State capital budget funds Pasco Early Learning Center, College Place water, and other local public-works projects
OLYMPIA – Washington lawmakers reached agreement Thursday on a bill that will permit rural property owners to resume drilling household wells, ending a year-long impasse that had delayed approval of the Legislature’s $4 billion public-works construction budget.
Projects funded by the capital budget in the 16th District include the Pasco Early Learning Center, a new well for the city of College Place, and construction of new homes by Habitat for Humanity in Pasco.
The water and capital-budget bills cleared the Legislature Thursday night and were expected to be quickly signed into law by Gov. Jay Inslee.
“The compromise on Hirst is a fragile agreement,” said state Sen. Maureen Walsh, R-Walla Walla. “Like most political compromises, our solution to the rural water crisis is imperfect as it places unnecessary restrictions and costs on rural property owners. But after months of negotiations, it is the best deal we are likely to strike this year, and we need to act quickly. For thousands of rural property owners, no legislation would mean no water.
“Meanwhile, passage of the capital budget is crucial to communities across the state, including Southeast Washington. The fact we were finally able to resolve these issues during the second week of our legislative session should come as a relief to rural property owners, to anyone with a public-works project at stake, and to all of us in the Legislature who have been seeking a solution for so long.”
The Legislature’s wrangle over the well-water issue was prompted by a 2016 Supreme Court ruling. The Hirst decision imposed near-impossible requirements on rural property owners seeking permits for new construction, and required county planning departments to determine whether ground water was available for new wells. Development already has come to a standstill in some areas of the state.
The Legislature’s Hirst fix imposes new watershed planning requirements and places new restrictions on water usage that vary by watershed. The new rules give a green light to new wells and construction in areas where city water does not reach, and will prevent a collapse of property values estimated by one study to be $37 billion.
Passage of the water bill paved the way for passage of the capital budget, which had been delayed a year as Republican lawmakers insisted Hirst came first. Both parties have a say in the capital budget because it is funded by long-term bonds, requiring a 60 percent of the House and Senate. Because the capital budget funds projects statewide, it is of importance to lawmakers from every region, providing an incentive for urban lawmakers to compromise on the water issue.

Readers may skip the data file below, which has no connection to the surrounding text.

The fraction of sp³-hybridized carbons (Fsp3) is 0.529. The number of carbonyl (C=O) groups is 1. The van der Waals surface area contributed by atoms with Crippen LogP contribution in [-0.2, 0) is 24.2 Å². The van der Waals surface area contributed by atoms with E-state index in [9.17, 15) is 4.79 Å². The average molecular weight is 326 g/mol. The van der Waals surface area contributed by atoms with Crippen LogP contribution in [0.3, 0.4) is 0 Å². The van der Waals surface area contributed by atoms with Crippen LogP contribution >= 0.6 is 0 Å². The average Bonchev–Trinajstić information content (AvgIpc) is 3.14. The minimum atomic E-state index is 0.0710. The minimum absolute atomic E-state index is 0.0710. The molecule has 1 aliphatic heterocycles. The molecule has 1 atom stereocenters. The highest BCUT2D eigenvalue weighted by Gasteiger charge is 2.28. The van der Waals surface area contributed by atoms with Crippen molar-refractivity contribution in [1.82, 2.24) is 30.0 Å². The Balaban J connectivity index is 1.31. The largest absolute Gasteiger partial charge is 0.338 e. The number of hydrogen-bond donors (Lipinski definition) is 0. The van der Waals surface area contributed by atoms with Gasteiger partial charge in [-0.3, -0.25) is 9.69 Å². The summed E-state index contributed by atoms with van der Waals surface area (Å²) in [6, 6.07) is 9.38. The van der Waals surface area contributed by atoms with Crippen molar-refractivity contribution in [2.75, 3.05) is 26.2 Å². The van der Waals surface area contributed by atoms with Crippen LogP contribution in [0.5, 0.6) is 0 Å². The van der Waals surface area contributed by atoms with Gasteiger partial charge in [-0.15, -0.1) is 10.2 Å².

Projects funded by the capital budget in the 16th Legislative District include:
- $1 million for the Pasco Early Learning Center. State money will help convert the old Pasco Senior Center into a preschool facility, providing classrooms for 200 children before they enter kindergarten.
- $900,000 for the City of College Place, to help build a new well to replace failing wells serving the city’s water system.
- $1.5 million for Tri-County Habitat for Humanity, to build new homes in its Whitehouse Addition in Pasco.
- $300,000 for restoration of the Naval Air Station Pasco control tower for use as a future aviation museum.
- $335,000 for acquisition of the GESA Power House Theater in Walla Walla by a local non-profit organization. Money comes from the Department of Commerce Building for the Arts grant program.
- $90,000 for foundation and exterior repairs at the Kirkman House Museum in Walla Walla.
- $114,000 for rehabilitation of the Princess Theater in Prosser.
- $318,000 for cleanup of the Schwerin Concaves site in Walla Walla.
- $1.5 million for flood plain planning at the Wooten Wildlife Area.
- $4.6 million for repairs and maintenance at 16th District community college facilities.
The capital budget also provides loans totaling $7 million to the city of Walla Walla for improvements to Isaacs Avenue and the Sudbury Landfill.